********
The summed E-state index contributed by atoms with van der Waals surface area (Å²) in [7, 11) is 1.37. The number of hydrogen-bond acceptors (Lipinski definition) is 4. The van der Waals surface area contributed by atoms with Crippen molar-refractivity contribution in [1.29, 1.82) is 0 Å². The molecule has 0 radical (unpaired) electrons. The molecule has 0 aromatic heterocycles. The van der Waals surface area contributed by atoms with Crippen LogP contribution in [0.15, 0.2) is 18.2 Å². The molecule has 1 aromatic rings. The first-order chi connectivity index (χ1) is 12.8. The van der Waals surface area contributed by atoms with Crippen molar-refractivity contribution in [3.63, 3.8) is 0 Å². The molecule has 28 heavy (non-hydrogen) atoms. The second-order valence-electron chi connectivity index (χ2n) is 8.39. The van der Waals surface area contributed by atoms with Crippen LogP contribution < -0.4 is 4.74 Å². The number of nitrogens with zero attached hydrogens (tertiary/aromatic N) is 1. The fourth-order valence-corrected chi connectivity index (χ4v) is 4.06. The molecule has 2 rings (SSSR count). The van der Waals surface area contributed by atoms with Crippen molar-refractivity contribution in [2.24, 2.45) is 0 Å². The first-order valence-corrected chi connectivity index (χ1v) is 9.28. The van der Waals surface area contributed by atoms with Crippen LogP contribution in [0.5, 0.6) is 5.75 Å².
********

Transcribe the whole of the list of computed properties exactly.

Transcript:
The summed E-state index contributed by atoms with van der Waals surface area (Å²) in [7, 11) is 1.37. The number of hydrogen-bond acceptors (Lipinski definition) is 4. The van der Waals surface area contributed by atoms with Crippen molar-refractivity contribution in [1.29, 1.82) is 0 Å². The molecule has 0 radical (unpaired) electrons. The molecule has 0 aromatic heterocycles. The van der Waals surface area contributed by atoms with Crippen LogP contribution in [0.15, 0.2) is 18.2 Å². The molecule has 1 aromatic rings. The first-order chi connectivity index (χ1) is 12.8. The van der Waals surface area contributed by atoms with Crippen molar-refractivity contribution in [3.63, 3.8) is 0 Å². The molecule has 28 heavy (non-hydrogen) atoms. The second-order valence-electron chi connectivity index (χ2n) is 8.39. The van der Waals surface area contributed by atoms with Crippen LogP contribution < -0.4 is 4.74 Å². The number of nitrogens with zero attached hydrogens (tertiary/aromatic N) is 1. The fourth-order valence-corrected chi connectivity index (χ4v) is 4.06. The molecule has 2 rings (SSSR count). The van der Waals surface area contributed by atoms with Crippen molar-refractivity contribution in [2.24, 2.45) is 0 Å². The first-order valence-corrected chi connectivity index (χ1v) is 9.28. The van der Waals surface area contributed by atoms with Crippen LogP contribution in [0.5, 0.6) is 5.75 Å².